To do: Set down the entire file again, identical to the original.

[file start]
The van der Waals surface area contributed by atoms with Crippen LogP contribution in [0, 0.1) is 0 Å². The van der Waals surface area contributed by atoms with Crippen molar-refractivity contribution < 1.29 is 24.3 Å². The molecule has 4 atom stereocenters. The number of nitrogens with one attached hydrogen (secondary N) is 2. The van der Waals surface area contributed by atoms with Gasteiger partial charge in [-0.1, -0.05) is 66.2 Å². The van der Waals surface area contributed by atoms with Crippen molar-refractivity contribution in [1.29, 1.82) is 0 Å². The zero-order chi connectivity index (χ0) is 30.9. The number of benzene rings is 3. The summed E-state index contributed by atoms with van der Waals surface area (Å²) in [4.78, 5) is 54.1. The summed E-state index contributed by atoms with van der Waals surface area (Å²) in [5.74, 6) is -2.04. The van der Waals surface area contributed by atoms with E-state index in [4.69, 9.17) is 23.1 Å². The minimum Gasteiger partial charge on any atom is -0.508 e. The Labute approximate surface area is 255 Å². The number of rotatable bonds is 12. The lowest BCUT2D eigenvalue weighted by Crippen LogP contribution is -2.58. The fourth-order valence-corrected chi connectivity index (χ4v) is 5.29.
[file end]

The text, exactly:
The van der Waals surface area contributed by atoms with Crippen LogP contribution in [0, 0.1) is 0 Å². The van der Waals surface area contributed by atoms with Crippen molar-refractivity contribution < 1.29 is 24.3 Å². The molecule has 4 atom stereocenters. The number of nitrogens with one attached hydrogen (secondary N) is 2. The van der Waals surface area contributed by atoms with Gasteiger partial charge in [-0.1, -0.05) is 66.2 Å². The van der Waals surface area contributed by atoms with Crippen molar-refractivity contribution in [1.29, 1.82) is 0 Å². The zero-order chi connectivity index (χ0) is 30.9. The number of benzene rings is 3. The summed E-state index contributed by atoms with van der Waals surface area (Å²) in [4.78, 5) is 54.1. The summed E-state index contributed by atoms with van der Waals surface area (Å²) in [5.74, 6) is -2.04. The van der Waals surface area contributed by atoms with E-state index in [4.69, 9.17) is 23.1 Å². The minimum Gasteiger partial charge on any atom is -0.508 e. The Labute approximate surface area is 255 Å². The number of rotatable bonds is 12. The lowest BCUT2D eigenvalue weighted by Crippen LogP contribution is -2.58. The fourth-order valence-corrected chi connectivity index (χ4v) is 5.29.